Banter: musings from TVNZ's Batt cave disappoint

TVNZ

Banter began screening on TVNZ Duke on June 20.

REVIEW: It seemed like the perfect launching pad.

Jono and Ben and 7 Days are on their annual winter hiatus and Clutha-Southland MP Todd Barclay had provided perfect political debate fodder just hours earlier.

Unfortunately, thanks to an unwieldy format and uneven tone, Banter failed to deliver on its promise on debating and discussing "the trending topics that matter to young Kiwis".

Thanks to an unwieldy format and uneven tone, Banter failed to deliver on its promise on debating and discussing "the ...

Thanks to an unwieldy format and uneven tone, Banter failed to deliver on its promise on debating and discussing "the trending topics that matter to young Kiwis".

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In a pre-recorded opening to this live show, host Tim Batt was at pains to point out that this was a programme with no writers or researchers (it also lists as many lawyers as production assistants) – it showed.

TVNZ also displayed how they'd spared no expense on the Duke show by placing Batt and his three guests – ACT MP David Seymour, Green candidate Hayley Holt and radio DJ Matt Heath – in a cramped studio that must have last week been the broom closet for the vast What Next? set. The director and camera operators stuck to wide shots to try and give a sense of space, but all that did was emphasise how much Heath looked like he needed a Fidget Spinner to relieve his boredom.

On Banter, a grin was never far from the ACT Party's David Seymour's face.
John Hawkins

On Banter, a grin was never far from the ACT Party's David Seymour's face.

In fact, Seymour was the only one who could be satisfied with his appearance (Holt just looked like she'd rather be back asking the questions on Back Benches). With a perma-grin applied to his face, he got to beam about Barclay's bad judgement ("he's pretty screwed"), then ingratiate himself towards PM Bill English and plug his End of Life Choice Private Members Bill. He also asked the best question of night, challenging Holt to say what she would give up to pay for an extra refugee to enter the country. However, like most of any attempt at debate on the half-hour show, it was cut off by Batt before it spread, using phrases the host had clearly learned by watching John Campbell in the past week.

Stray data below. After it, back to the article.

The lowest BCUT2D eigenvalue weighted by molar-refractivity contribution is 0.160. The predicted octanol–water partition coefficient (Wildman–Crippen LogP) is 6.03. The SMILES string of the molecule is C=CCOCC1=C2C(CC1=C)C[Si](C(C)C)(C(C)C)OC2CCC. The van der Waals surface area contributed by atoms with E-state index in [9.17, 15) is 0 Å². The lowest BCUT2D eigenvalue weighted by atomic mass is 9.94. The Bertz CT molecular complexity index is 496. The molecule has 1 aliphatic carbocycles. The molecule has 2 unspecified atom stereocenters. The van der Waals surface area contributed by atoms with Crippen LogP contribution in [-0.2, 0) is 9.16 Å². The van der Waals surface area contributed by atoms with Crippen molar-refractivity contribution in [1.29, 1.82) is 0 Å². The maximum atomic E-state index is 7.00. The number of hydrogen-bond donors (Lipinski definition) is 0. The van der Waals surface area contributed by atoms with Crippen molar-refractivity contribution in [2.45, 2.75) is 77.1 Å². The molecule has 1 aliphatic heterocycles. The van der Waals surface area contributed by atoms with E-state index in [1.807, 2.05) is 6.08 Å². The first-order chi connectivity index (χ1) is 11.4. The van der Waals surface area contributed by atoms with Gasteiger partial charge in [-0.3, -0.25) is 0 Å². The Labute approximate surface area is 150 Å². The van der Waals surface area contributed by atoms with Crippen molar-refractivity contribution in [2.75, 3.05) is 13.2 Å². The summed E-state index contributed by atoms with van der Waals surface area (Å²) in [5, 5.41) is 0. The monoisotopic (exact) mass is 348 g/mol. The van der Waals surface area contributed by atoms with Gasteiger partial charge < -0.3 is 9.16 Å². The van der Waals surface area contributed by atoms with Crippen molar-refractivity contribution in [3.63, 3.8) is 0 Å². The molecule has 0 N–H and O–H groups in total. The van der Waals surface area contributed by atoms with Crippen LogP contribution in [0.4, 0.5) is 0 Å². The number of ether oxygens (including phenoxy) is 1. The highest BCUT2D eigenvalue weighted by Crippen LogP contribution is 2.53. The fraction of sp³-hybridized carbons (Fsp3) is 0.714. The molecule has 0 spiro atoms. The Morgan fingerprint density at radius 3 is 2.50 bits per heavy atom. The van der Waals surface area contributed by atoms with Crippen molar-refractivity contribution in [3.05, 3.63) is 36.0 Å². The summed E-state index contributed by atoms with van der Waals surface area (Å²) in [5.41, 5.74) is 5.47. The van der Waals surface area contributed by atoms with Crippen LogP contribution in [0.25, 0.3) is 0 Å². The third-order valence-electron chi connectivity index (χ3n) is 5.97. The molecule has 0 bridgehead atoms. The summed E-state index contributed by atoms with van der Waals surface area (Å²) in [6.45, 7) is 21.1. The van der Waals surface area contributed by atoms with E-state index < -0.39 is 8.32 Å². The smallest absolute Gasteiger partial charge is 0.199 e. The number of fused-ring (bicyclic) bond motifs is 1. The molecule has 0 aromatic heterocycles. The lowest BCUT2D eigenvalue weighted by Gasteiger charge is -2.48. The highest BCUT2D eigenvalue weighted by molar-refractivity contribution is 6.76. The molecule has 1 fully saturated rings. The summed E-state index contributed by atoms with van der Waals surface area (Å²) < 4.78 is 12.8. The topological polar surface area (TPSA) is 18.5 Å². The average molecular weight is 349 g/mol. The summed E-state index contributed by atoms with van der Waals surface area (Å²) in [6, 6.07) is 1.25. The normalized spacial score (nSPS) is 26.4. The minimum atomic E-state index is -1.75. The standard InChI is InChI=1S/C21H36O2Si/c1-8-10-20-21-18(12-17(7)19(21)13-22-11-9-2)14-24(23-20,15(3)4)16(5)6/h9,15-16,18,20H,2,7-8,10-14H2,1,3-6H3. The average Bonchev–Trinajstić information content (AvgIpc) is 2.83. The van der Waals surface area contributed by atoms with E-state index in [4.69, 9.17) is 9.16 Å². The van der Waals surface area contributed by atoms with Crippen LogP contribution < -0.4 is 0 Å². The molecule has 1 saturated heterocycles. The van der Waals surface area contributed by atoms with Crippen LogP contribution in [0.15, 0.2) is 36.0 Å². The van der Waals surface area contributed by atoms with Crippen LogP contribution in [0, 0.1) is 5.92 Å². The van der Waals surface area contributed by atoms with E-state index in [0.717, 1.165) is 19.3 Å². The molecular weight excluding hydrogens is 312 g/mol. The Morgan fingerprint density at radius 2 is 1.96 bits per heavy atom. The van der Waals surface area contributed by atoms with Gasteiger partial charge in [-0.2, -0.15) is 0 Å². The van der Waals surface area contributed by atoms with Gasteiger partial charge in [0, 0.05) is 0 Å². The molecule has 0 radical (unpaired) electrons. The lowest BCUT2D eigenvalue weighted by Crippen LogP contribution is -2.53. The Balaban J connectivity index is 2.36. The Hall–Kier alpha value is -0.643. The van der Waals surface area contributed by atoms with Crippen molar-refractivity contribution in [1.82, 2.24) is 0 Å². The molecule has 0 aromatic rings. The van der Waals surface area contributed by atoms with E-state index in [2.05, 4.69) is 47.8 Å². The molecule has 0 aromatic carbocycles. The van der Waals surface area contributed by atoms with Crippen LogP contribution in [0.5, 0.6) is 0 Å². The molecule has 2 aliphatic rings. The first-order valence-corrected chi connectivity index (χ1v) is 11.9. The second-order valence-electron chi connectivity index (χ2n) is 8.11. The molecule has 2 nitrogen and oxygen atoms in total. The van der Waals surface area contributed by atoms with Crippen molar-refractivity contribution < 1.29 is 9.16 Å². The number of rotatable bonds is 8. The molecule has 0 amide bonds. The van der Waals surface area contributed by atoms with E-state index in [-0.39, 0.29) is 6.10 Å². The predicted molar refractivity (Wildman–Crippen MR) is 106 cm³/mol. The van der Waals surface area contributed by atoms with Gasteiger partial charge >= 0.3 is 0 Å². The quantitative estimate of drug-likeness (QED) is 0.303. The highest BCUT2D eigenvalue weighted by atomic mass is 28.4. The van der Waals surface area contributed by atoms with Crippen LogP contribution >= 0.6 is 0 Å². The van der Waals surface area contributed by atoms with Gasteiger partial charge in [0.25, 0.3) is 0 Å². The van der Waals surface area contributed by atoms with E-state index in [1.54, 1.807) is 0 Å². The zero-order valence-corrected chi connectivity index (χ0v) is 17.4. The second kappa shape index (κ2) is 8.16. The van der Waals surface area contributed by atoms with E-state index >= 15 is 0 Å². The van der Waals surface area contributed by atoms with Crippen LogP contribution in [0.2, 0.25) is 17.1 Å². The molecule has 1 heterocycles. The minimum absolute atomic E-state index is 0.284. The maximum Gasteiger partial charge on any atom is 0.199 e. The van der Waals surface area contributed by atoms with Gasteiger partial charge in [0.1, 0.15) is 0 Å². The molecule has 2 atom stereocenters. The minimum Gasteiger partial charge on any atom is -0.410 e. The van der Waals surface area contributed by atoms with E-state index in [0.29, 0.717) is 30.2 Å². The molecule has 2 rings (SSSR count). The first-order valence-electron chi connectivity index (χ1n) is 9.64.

Comment on Barclay naturally made up a large portion of the show, although any serious discussion was somewhat undermined by the decision to award him the inaugural parliamentary Top Dog Award for having the "cojones" to front the media just before the Beehive's "witching hour" – the 6pm news.

Heath finally got to chip in on the debate that had dominated the weekend – The Edge's prank on Simon Barnett. "Commercial radio is all about humiliation," the Hauraki breakfast host advised, before alluding to lost bets and permanent scars that he and Batt had inflicted on one another. He also chimed in on Barclay (and no doubt caused a few pitchforks to be raised) by suggesting that ordinary Kiwis don't care about what he's done because Clutha-Southland was "50 years behind the rest of the world". Heath then revealed he had a grudge against the area because he'd been accused of spreading nits while briefly attending Stirling Primary School.

Hayley Holt may have wished she was back asking the questions after taking part in the debut episode of Banter.
CALLUM MCGILLIVRAY/ FAIRFAX NZ

Hayley Holt may have wished she was back asking the questions after taking part in the debut episode of Banter.

Earlier, Batt attempted to show how even-handed Banter was going to be by praising Newsroom, making fun of the Stuff comments section and suggesting that NZ Herald website had run out of news because they had run an article "yesterday" on what a volcanic explosion might do to Auckland Harbour. Now, unless their new website engine is in a more parlous state than everyone thought, this was "faked" news, as that story was from weeks ago, although it did provide Batt with his best gag of the night – "who'd rather be in the harbour now, Nicky Wagner?".

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But, in what was otherwise a fast-paced show for short attention spans, the strangest thing was the middle IMO (In My Opinion) section, where our host launched a Guy Time-style diatribe against private prisons. It seemed interesting and well-researched, but went on far too long and rambled like one of those Ronnie Corbett stories he used to deliver from his big chair.

And it reinforced that this show was neither Back Benchers or 7 Days, but more like uneasy hybrid of Three's The Panel and TVNZ's own Seven Sharp – but with the extra swears that airing at 8.30pm allows.

 - Stuff

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